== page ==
Detailed reviews of the literature on environmental chemical pollutants have been recently compiled and promulgated in articles and complete books.1-9 Simply to extract the material on the infant and child and represent it here will serve no constructive purpose. Instead, I hope to recast certain facets of the problems from the point of view of that substratum of clinical pediatrics, developmental biology. The purpose will be to stimulate investigation into what we of this Committee have come to see as a series of pressing biologic problems confronting children and their attending clinicians.

In developing this topic, it seems clear that there will be overlap with the other portions of this Conference. A goal here will be to focus attention on the age-specific aspects of the environment and the host that best illuminate problems relating to the infant and child. Our subject, the traditional one for pediatrics, occupies a developmental niche which is a continuance from fetal life and into adolescence. The infant and child have anatomic, physiologic, biochemical, pharmacologic, and behavioral distinctions known, at least, to pediatricians. Less obvious is the fact that he (or she) also has a different environment owing to size, physical and intellectual capacity, and especially cultural and social practices affecting architecture, commerce, hygiene, recreation, and education. In the broad sense, behavioral customs including religious or pseudoreligious beliefs also play a role for the infant and child in creating his or her specific environment, including its chemical concomitants.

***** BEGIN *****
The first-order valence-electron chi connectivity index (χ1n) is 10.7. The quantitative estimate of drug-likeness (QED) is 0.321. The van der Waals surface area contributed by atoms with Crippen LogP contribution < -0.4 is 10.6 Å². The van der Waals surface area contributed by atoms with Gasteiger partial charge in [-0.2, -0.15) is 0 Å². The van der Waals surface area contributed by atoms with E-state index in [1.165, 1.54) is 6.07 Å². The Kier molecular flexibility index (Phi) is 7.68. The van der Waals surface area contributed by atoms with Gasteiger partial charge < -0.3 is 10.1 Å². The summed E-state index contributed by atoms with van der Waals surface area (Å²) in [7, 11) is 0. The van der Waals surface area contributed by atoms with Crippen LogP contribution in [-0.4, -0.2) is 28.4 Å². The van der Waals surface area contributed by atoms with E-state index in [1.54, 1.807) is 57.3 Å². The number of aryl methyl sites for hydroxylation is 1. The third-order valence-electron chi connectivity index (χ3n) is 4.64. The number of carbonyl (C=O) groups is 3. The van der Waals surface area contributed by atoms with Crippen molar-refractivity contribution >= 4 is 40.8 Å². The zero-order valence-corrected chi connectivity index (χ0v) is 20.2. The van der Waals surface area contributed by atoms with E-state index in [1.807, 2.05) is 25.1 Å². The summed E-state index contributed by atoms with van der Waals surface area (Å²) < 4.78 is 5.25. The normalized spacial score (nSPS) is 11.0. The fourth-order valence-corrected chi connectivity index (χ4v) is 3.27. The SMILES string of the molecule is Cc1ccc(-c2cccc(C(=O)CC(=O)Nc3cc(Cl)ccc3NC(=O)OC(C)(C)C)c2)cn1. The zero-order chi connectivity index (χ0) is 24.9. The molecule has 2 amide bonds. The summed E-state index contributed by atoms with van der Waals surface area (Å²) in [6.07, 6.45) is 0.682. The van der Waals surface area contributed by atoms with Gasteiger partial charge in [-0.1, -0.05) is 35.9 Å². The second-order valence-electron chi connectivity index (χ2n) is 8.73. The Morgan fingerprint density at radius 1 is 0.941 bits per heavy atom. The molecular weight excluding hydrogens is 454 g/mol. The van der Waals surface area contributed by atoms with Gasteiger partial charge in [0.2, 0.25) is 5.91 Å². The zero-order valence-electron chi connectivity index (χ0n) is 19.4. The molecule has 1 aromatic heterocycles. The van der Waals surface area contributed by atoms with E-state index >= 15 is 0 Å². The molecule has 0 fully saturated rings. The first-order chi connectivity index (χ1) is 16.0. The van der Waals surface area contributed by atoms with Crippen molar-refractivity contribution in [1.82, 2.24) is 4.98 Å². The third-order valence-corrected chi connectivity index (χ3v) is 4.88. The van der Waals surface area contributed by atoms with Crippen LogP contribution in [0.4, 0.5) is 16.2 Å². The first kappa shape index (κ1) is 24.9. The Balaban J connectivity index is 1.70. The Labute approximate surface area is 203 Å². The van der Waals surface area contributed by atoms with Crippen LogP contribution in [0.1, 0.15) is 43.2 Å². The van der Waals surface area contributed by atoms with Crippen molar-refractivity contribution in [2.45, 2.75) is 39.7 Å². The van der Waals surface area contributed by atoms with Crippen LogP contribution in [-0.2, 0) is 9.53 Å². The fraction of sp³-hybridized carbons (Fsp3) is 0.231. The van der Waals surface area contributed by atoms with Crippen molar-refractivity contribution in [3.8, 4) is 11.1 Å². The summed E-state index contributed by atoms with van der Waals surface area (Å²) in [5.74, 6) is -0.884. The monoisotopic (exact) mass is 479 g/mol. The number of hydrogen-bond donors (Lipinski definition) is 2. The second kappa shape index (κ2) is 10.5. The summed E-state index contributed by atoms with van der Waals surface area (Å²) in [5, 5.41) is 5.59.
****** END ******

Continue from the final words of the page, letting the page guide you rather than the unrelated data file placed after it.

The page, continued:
These last factors have received less emphasis in any orderly fashion, at least for children; hence, more stress shall be placed here as a reminder that those of us with a special interest in children must not only see the child in his special biologic role, but also must place him in his special and sometimes even unique environment.

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